On Wedneday I read a great article by Brian Hazard on how to encourage fans to hand over their email address, and I decided to do a bit of a follow up on how to encourage fans to download your music, rather than just bouncing off of your song’s landing page.
In my opinion, none of the tips below will increase the rate of visits to downloads (or conversion rate) quite as much as an improvement in song quality, but these tips are still likely to have a positive effect when used to complement great music.
1. Offer your fans exclusivity
We all love something that’s special to us, exclusivity in itself is a form of incentive as it gives a feeling of superiority. Offer your mp3 exclusively to your mailing list subscribers or Facebook fans or live show attendees before the rest of the world to reward them for their actions.
2. Make your fans work for it
Although contradictory to the point about making it easy, you can also make your fans do something for the mp3 to make them appreciate the value of the download more. A good example would be to offer the download for free once a fan has tweeted about it (such as Tweet for a Track do), that way the track has perceived value, but is also free.
3. Excite your fans about downloading the song
Your landing page needs to match the quality of the song and keep the fans excited, ensure there is an easy play feature for fans to listen to the song for free and a cool design that anchors the story of the song.
4. Incentivise the download
One of the easiest ways to improve your rate of downloads is to bribe fans with an incentive. A competition is always a great way to incentivise a free download – you could perhaps offer ‘Tweet about song X for a free download and chance to go to dinner with the band’.
5. Have your song recommended by a friend
We can’t fight it – a recommendation from a friend or someone you know is always going to mean more than a recommendation from the person trying to offer a product. Encourage fans who have download your song to share it with their friends via email or a tweet or Facebook and perhaps Incentivise that sharing.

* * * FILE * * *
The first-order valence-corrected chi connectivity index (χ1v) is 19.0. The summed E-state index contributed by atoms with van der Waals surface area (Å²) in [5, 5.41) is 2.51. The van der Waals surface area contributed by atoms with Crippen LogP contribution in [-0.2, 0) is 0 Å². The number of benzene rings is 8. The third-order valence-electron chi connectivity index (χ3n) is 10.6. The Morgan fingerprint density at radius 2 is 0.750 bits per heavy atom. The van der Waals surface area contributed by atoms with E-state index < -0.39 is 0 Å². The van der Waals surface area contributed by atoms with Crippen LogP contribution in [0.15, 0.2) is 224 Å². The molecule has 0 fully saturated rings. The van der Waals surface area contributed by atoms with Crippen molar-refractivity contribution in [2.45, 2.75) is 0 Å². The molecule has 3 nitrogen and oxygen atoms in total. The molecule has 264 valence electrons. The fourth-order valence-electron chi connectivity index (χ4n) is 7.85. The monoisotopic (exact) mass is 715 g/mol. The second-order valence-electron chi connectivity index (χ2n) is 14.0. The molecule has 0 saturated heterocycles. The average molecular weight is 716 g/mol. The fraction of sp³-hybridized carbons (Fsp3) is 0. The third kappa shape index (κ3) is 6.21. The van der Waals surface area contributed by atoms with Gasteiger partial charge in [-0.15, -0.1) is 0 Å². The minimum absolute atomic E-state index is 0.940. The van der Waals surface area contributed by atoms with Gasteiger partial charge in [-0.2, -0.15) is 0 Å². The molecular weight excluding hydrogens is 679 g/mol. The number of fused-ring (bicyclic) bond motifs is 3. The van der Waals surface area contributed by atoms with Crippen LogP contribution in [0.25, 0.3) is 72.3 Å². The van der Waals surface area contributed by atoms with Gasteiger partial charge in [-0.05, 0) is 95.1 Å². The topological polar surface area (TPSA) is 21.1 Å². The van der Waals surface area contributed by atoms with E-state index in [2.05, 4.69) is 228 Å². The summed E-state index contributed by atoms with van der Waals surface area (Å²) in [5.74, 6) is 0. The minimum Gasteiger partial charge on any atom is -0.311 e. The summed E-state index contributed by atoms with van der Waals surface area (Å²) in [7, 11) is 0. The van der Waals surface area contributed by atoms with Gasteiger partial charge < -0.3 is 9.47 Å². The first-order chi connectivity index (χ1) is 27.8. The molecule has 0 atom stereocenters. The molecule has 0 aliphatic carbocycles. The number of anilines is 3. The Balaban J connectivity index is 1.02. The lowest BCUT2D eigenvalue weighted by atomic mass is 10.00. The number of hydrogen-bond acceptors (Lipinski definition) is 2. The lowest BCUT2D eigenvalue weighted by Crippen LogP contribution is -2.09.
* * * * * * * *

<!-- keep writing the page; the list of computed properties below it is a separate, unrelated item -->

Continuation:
6. Make it dead easy to download
Don’t make your fans have to enter in every personal detail known to man to download your song, don’t send it in a weird format that requires them to install software, and don’t make them wait around for confirmation emails. Downloading a song should be incredibly simple, anything other is just reducing your ratio of visitors to downloaders.
7. Make it free to download
The stats are out there, free downloads are in the trillions, paid downloads are in the billions. Yes it’s still a revenue stream once you’ve built a good fan base, but relative to the promotional opportunity and the increase in visitor to download conversion rate, the benefit of offering a song for free download is often better.
That said, the problem with ‘free’ is lack of perceived value, therefore encouraging fans to do something like tweet about the song or join your mailing list allows you to give away the song for free without hindering the songs perceived value.
8. Personalise your fan’s experience
At very least ensure your emails are personalised with the fan’s name, but you can do better than that. Build personal relationships by hosting a live chat between fans and the band on the download page or off site, or even just ask your fans personally in a clearly personalised message – this may be impractical for a large quantity of fans, but even by doing it with some you raise the probability of that fan spreading the word about you to their friends – the ‘Justin Bieber’ effect.
9. Encourage your fans to respond to you
If you offer someone a song and say “hope you like it”, there’s a possibility that the conversation and level of intrigue the fan feels ends there at a low level. On the other hand if you said “let me know what you think about it, there’s a bit that reminds me of you” for example, then there is so much more intrigue (which part? why does it remind you of me?) that they will need to download the song to satisfy their brain with an answer.
10. Build Hype
I remember the reason why I first downloaded Guns n’ Roses – November Rain, it was because I heard that there was a bum note in the guitar solo somewhere, which I was told by a friend. Rumours are a great way to get fans to not only share music but build up expectations or desires to listen to the song. If you can’t think of a rumour then any good hype or recommendations around the song will help improve listen to download rate.
I’m sure there are kazillion other ways, so if you can think of any more please share them in the comments.
Image Credit: jqpacifist